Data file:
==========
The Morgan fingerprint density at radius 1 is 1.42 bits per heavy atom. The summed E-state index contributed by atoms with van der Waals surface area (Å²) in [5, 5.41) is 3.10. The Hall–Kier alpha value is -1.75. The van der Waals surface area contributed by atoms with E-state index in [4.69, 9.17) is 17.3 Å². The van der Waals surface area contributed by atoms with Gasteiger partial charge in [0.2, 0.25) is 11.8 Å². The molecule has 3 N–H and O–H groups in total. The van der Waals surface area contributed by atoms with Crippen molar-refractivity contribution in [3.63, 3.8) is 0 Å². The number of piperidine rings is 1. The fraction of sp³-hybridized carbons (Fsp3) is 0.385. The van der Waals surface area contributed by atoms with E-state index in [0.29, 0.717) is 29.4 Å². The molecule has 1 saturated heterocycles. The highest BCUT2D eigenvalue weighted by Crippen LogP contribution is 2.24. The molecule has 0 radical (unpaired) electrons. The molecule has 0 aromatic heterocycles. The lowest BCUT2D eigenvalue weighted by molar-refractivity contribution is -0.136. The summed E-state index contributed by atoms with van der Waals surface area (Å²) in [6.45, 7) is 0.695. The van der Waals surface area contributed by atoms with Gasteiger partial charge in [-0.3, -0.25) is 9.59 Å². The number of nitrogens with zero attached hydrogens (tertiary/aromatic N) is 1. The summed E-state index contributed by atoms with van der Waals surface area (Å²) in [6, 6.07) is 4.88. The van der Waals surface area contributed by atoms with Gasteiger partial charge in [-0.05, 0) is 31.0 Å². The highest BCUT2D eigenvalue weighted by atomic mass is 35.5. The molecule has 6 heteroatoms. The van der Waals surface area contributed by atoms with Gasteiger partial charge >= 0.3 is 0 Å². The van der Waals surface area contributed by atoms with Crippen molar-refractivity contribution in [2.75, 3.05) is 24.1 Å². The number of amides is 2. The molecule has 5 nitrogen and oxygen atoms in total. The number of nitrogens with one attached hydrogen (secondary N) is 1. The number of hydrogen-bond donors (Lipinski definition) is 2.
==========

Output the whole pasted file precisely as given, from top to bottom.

The Morgan fingerprint density at radius 1 is 1.42 bits per heavy atom. The summed E-state index contributed by atoms with van der Waals surface area (Å²) in [5, 5.41) is 3.10. The Hall–Kier alpha value is -1.75. The van der Waals surface area contributed by atoms with E-state index in [4.69, 9.17) is 17.3 Å². The van der Waals surface area contributed by atoms with Gasteiger partial charge in [0.2, 0.25) is 11.8 Å². The molecule has 3 N–H and O–H groups in total. The van der Waals surface area contributed by atoms with Crippen molar-refractivity contribution in [3.63, 3.8) is 0 Å². The number of piperidine rings is 1. The fraction of sp³-hybridized carbons (Fsp3) is 0.385. The van der Waals surface area contributed by atoms with E-state index in [0.29, 0.717) is 29.4 Å². The molecule has 1 saturated heterocycles. The highest BCUT2D eigenvalue weighted by Crippen LogP contribution is 2.24. The molecule has 0 radical (unpaired) electrons. The molecule has 0 aromatic heterocycles. The lowest BCUT2D eigenvalue weighted by molar-refractivity contribution is -0.136. The summed E-state index contributed by atoms with van der Waals surface area (Å²) in [6.45, 7) is 0.695. The van der Waals surface area contributed by atoms with Gasteiger partial charge in [-0.3, -0.25) is 9.59 Å². The number of nitrogens with zero attached hydrogens (tertiary/aromatic N) is 1. The summed E-state index contributed by atoms with van der Waals surface area (Å²) in [6, 6.07) is 4.88. The van der Waals surface area contributed by atoms with Gasteiger partial charge in [-0.05, 0) is 31.0 Å². The highest BCUT2D eigenvalue weighted by atomic mass is 35.5. The molecule has 6 heteroatoms. The van der Waals surface area contributed by atoms with Gasteiger partial charge >= 0.3 is 0 Å². The van der Waals surface area contributed by atoms with Crippen molar-refractivity contribution in [2.75, 3.05) is 24.1 Å². The number of amides is 2. The molecule has 5 nitrogen and oxygen atoms in total. The number of nitrogens with one attached hydrogen (secondary N) is 1. The number of hydrogen-bond donors (Lipinski definition) is 2.